Jose de Leon: Training psychiatrists to think like pharmacologists
27. Evidence-based versus personalized medicine

Donald F. Klein’s response to Jose de Leon’s response

Reading Dr. Leon causes the appalling observation that there is a vast amount of relevant (a slippery word) biological literature that you are completely ignorant about. Nonetheless, disagreements exist worth pursuing. I am all in favor of extended discussions between knowledgeable friendly scientists. Dr. de Leon is fond of historical reminiscence and this may remind him of that intense letter writing between scientists of the 18th century. Formal public discussion has disappeared from our scientific meetings with other appalling consequences.

My Utopian wishes are not far from Dr. de Leon. An ancient, pre web, paper of mine addressed the package insert. It was respectably published in the Archives and sunk like a stone. (Klein, 1974). We agree that important vested interests would stifle such innovations. So, I think Dr. de Leon is a Utopian neighbor.

Like Dr. de Leon, depending on highly intelligent responsive statisticians has been necessary and illuminating. I had the good fortune of a 30-year close association with Don Ross PhD, who amiably corrected many false ideas while brilliantly pursuing some good ones. I used Ancova extensively and even got involved with the interesting work that developed slopes that absolutely ignored outliers. However, when applied to our limited samples the effects were trivial, so lost interest. I did learn that outlier influence was not only a matter of percentages, but also where they were placed. Some exerted substantial slope leverage and some did nothing but increase variance. I would guess if the outliers formed a non-random isolated clump they could importantly affect slope and would be just the sort of finding that Dr. de Leon pursues.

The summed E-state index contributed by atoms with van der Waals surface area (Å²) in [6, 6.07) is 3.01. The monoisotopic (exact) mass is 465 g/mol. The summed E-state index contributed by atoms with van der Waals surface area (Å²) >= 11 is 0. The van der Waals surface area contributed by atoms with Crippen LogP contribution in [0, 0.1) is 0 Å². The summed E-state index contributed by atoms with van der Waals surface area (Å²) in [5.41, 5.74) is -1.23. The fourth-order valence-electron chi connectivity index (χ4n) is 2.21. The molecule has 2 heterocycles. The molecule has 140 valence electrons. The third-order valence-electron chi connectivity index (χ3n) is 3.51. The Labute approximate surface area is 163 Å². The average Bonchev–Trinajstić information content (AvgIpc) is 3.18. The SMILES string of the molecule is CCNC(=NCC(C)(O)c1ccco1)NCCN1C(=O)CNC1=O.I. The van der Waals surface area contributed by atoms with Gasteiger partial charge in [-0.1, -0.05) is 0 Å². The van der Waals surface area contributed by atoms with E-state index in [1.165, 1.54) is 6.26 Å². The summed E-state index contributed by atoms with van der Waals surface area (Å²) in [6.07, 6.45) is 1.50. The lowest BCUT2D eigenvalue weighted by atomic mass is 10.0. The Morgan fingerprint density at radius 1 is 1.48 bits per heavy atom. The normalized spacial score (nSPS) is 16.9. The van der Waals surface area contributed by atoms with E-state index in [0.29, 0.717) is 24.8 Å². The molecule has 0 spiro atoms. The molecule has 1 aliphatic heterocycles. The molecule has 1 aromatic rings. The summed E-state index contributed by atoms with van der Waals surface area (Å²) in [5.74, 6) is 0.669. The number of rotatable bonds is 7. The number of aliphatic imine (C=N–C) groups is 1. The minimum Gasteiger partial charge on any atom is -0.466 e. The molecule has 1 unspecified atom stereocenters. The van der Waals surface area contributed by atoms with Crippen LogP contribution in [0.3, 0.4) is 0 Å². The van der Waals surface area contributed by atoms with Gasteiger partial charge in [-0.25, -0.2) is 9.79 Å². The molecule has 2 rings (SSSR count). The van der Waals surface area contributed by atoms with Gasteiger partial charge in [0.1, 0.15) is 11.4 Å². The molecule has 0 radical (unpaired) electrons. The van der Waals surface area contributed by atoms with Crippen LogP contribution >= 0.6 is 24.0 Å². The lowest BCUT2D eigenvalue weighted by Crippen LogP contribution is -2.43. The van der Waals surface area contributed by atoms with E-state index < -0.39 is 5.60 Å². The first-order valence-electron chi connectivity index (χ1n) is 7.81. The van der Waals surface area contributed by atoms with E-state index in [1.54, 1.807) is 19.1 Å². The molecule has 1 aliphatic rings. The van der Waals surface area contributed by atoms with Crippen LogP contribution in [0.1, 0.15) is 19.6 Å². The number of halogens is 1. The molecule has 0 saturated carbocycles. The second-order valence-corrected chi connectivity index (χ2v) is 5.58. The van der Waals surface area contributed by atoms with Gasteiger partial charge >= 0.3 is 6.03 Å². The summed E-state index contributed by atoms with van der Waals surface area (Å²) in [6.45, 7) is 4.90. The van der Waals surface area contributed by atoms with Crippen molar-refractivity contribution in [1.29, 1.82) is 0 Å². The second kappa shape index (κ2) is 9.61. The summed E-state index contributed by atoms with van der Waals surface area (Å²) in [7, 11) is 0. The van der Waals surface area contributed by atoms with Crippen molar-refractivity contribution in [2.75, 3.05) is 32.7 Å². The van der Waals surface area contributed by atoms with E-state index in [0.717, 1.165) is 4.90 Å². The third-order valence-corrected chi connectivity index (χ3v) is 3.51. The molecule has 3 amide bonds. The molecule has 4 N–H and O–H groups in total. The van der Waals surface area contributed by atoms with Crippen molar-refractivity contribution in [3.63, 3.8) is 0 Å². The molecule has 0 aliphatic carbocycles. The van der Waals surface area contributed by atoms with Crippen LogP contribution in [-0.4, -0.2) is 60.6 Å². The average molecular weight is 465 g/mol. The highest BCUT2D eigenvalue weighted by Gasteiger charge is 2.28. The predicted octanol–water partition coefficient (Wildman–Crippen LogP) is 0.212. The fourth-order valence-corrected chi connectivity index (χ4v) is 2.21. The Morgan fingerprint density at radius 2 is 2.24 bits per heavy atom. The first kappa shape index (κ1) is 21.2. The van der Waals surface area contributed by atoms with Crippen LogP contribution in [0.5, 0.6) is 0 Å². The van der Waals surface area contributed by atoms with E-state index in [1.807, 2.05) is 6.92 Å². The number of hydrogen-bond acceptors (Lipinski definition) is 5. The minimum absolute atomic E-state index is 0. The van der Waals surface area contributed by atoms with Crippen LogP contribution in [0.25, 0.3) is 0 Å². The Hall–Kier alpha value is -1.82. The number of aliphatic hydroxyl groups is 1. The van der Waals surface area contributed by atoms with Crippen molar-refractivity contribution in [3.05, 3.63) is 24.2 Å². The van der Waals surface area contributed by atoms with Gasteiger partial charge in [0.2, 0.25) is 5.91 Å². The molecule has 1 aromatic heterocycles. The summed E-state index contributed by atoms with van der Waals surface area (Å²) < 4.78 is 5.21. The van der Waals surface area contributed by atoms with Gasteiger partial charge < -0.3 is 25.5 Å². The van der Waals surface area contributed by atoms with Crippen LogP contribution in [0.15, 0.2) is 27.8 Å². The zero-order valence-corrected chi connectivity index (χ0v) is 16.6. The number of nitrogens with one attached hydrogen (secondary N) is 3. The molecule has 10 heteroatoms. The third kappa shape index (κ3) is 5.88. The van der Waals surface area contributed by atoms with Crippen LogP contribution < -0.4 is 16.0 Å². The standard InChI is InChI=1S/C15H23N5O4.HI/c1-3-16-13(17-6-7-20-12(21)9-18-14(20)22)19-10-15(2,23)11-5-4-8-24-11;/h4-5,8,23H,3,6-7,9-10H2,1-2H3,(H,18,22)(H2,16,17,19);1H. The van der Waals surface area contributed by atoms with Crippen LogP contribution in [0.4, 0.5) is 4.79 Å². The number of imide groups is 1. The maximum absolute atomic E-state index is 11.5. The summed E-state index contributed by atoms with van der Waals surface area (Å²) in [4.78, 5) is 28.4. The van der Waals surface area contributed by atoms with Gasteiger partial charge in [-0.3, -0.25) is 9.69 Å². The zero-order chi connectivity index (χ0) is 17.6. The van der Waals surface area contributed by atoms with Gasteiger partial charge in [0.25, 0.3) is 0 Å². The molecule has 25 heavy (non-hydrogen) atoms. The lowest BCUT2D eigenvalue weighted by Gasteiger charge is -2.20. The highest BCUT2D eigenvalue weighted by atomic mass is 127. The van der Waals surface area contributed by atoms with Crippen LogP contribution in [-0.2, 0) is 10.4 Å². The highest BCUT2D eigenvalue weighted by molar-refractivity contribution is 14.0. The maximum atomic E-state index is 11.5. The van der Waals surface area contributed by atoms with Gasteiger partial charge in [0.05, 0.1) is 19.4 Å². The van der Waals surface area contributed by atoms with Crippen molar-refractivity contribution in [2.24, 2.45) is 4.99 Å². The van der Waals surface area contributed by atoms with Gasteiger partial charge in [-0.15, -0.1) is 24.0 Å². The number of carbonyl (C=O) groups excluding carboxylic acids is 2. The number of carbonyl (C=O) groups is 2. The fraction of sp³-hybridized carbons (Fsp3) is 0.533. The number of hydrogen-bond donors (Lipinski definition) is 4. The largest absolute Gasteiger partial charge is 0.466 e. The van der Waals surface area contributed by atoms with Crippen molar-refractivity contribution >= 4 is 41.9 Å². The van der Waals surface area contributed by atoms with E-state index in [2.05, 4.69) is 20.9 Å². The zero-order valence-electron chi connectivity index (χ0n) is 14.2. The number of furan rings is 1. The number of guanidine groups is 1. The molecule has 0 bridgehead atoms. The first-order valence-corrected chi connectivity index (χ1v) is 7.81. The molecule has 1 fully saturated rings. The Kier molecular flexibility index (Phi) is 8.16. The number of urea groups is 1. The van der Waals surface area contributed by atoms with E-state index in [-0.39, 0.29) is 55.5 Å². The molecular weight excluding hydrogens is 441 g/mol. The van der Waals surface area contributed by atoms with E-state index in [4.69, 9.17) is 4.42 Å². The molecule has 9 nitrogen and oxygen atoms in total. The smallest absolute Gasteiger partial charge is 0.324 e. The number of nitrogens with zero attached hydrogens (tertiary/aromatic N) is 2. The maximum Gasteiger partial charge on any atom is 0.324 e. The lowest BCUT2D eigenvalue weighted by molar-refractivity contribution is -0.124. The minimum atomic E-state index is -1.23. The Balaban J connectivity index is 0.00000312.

My statistical concern was quite practical. Ancova uses only initial and final measures. Yet RCTs make regular intermediate measurements between initial findings and termination. That Ancova only used endpoints seemed a waste of time, effort and data. So, I asked Ross what to do.

We had the good fortune to be friends with the late Eberhard Uhlenhuth MD. Uhli and I shared many interests. This led to an unsung paper re-analyzing Uhlenhuth’s previous detailed weekly evaluation loaded paper that used Ancova. Ross used a multivariate longitudinal procedure incorporating all the intermediate data (Ross, 2009). The key conclusion was ”To increase power, it is often recommended to increase sample size. However, this is often impractical since a major proportion of the cost per subject is due to the initial evaluation. Increasing the number of repeated observations increases power economically and also allows detailed longitudinal trajectory analyses.” For those interested in more detail I append our Abstract in References.

What raises my amateur statistical hackles is Dr. de Leon’s advocacy of initial stratification using pharmacological variables. It was unclear to me if that was in the context of Anova or Ancova. RCT Ancova starts with randomization of subjects to groups that get different treatments. Initial randomization is central to Ancova inferences. Subjects can have sharply different characteristics like different sexes or pharmacological characteristics, but there is no stratification. These characteristics may or may not be used as covariates according to the scientist’s judgment (before data collection) that they have effects on treatment outcome.

Using groups in Ancova whose pre-existing differences are nonrandom is a mistake impairing inferences. It has been the subject of intense discussion. I don’t follow Dr Leon’s discussion of using regression weights to alter drug dosage. It’s probably explained in his cited papers that I hope to read.